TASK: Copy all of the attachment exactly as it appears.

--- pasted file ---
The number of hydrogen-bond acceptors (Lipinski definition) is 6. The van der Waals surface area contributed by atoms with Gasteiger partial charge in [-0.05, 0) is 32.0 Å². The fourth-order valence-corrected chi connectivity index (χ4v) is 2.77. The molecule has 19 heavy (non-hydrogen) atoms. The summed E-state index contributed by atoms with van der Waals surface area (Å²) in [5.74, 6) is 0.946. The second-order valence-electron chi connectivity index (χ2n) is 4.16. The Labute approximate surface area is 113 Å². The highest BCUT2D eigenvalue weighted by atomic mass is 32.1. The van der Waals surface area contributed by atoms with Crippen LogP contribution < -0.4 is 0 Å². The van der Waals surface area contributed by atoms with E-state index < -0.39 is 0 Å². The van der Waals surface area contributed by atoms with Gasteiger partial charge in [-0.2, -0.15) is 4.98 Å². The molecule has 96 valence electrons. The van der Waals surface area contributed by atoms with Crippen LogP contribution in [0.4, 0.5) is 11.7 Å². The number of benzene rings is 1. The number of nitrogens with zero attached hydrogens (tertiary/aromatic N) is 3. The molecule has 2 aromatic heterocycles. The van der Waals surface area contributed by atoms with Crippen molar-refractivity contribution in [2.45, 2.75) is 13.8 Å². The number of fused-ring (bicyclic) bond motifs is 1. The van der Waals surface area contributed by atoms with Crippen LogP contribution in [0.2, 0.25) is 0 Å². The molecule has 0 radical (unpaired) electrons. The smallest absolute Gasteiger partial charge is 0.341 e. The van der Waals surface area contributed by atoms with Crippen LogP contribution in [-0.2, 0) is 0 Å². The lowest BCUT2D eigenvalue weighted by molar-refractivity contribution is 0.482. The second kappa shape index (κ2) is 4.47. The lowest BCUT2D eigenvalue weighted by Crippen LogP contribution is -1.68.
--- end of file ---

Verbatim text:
The number of hydrogen-bond acceptors (Lipinski definition) is 6. The van der Waals surface area contributed by atoms with Gasteiger partial charge in [-0.05, 0) is 32.0 Å². The fourth-order valence-corrected chi connectivity index (χ4v) is 2.77. The molecule has 19 heavy (non-hydrogen) atoms. The summed E-state index contributed by atoms with van der Waals surface area (Å²) in [5.74, 6) is 0.946. The second-order valence-electron chi connectivity index (χ2n) is 4.16. The Labute approximate surface area is 113 Å². The highest BCUT2D eigenvalue weighted by atomic mass is 32.1. The van der Waals surface area contributed by atoms with Crippen LogP contribution < -0.4 is 0 Å². The van der Waals surface area contributed by atoms with E-state index < -0.39 is 0 Å². The van der Waals surface area contributed by atoms with Gasteiger partial charge in [-0.2, -0.15) is 4.98 Å². The molecule has 96 valence electrons. The van der Waals surface area contributed by atoms with Crippen LogP contribution in [0.4, 0.5) is 11.7 Å². The number of benzene rings is 1. The number of nitrogens with zero attached hydrogens (tertiary/aromatic N) is 3. The molecule has 2 aromatic heterocycles. The van der Waals surface area contributed by atoms with Crippen molar-refractivity contribution in [2.45, 2.75) is 13.8 Å². The number of fused-ring (bicyclic) bond motifs is 1. The van der Waals surface area contributed by atoms with Crippen LogP contribution in [0.2, 0.25) is 0 Å². The molecule has 0 radical (unpaired) electrons. The smallest absolute Gasteiger partial charge is 0.341 e. The van der Waals surface area contributed by atoms with Crippen LogP contribution in [-0.2, 0) is 0 Å². The lowest BCUT2D eigenvalue weighted by molar-refractivity contribution is 0.482. The second kappa shape index (κ2) is 4.47. The lowest BCUT2D eigenvalue weighted by Crippen LogP contribution is -1.68.